Did you know that Michigan business incubator and support organization SPARK helps with guiding regional entrepreneurs through the startup process as well as helping them secure funding? Ann Arbor SPARK focuses mostly on tech businesses, but even if you’re not in the tech space (and even if you’re not in Michigan), you can find information about how to navigate the startup funding process on their website where they lay out the process of finding funding by growth stage. This handy and short guide can help you find local programs where you might find funding to tide you over until your business reaches growth stage.
Founders at the idea stage of a business spend time and money to conduct market research, put together a business plan, identify target markets, and develop their products or services. This is the stage at which it is difficult to attract investors, before you’ve shown that you have traction or a product-market fit or a scalable business idea with a competitive advantage.
At this stage, you might find friends and family willing to invest, or the odd angel investor, but it’s best to focus on finding mentorship or the best learning resources you can to build the best business possible, in order to attract funding at a later date.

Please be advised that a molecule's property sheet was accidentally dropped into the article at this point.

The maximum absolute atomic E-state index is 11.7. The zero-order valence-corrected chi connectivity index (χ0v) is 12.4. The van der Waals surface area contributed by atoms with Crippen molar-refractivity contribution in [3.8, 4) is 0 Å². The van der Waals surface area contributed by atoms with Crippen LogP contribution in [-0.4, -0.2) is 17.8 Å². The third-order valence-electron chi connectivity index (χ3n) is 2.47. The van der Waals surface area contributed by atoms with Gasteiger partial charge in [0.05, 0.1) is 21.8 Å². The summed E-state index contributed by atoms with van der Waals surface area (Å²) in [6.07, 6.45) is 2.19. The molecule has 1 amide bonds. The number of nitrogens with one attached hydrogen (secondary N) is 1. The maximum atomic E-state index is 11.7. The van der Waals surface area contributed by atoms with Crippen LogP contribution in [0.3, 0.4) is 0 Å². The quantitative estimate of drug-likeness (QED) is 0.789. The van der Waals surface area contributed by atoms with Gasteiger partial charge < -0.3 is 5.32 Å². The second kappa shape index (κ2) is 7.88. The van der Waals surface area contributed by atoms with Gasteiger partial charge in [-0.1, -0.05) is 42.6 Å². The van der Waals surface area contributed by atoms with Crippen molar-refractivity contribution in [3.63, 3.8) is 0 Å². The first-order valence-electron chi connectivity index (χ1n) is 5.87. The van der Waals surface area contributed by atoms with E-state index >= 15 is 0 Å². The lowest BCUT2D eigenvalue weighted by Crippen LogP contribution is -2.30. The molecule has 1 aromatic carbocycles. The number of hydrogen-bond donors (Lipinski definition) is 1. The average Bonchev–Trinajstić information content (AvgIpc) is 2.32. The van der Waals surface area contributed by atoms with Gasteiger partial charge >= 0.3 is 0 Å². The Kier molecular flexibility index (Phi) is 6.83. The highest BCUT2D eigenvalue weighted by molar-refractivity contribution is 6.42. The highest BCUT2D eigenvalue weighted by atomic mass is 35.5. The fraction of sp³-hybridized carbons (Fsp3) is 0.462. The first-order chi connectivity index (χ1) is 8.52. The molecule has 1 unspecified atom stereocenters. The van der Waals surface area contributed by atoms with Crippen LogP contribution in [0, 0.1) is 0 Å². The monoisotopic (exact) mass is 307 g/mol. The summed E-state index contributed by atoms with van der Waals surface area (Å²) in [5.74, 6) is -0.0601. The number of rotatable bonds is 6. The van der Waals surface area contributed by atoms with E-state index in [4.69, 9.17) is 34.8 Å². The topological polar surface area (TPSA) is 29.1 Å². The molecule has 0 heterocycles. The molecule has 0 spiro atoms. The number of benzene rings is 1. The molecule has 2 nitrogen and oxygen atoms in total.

Keep in mind that not all small businesses need funding. Some that tend to grow more slowly and organically might do better to bootstrap. Startup funding is designed for highly scalable tech businesses or similar business plans that require capital investment to get off the ground.
If you’ve completed the customer discovery process to validate or tweak your business concept, developed a prototype or MVP (minimum viable product), and done any research and development needed to bring a product or service to market, then you’re in the startup stage. At this point, you’re listening to customers and anyone who will talk to you in the customer discovery process to find out what problem really needs solving in your space. Now you need to bring the product or service to market, and find the right product market fit. In other words, you’re selling something that customers are now buying.
If you’re a tech startup, many sources of funding, from angel and VC investment to business grants and accelerator funds, open up to you at this stage. You’ll need a good pitch deck and to show that you can write at least a simple lean startup business plan. At later stages of investment, you’ll need to show more thorough business planning to attract capital.
If you’re not a tech startup, the startup phase often requires bootstrapping, but you may have access to SBA loans and microloans.
We’ll let you learn more with SPARK’s guide to small business funding in Michigan. If you like resources like these, let us know and we’ll expand these resources for more industries or regions.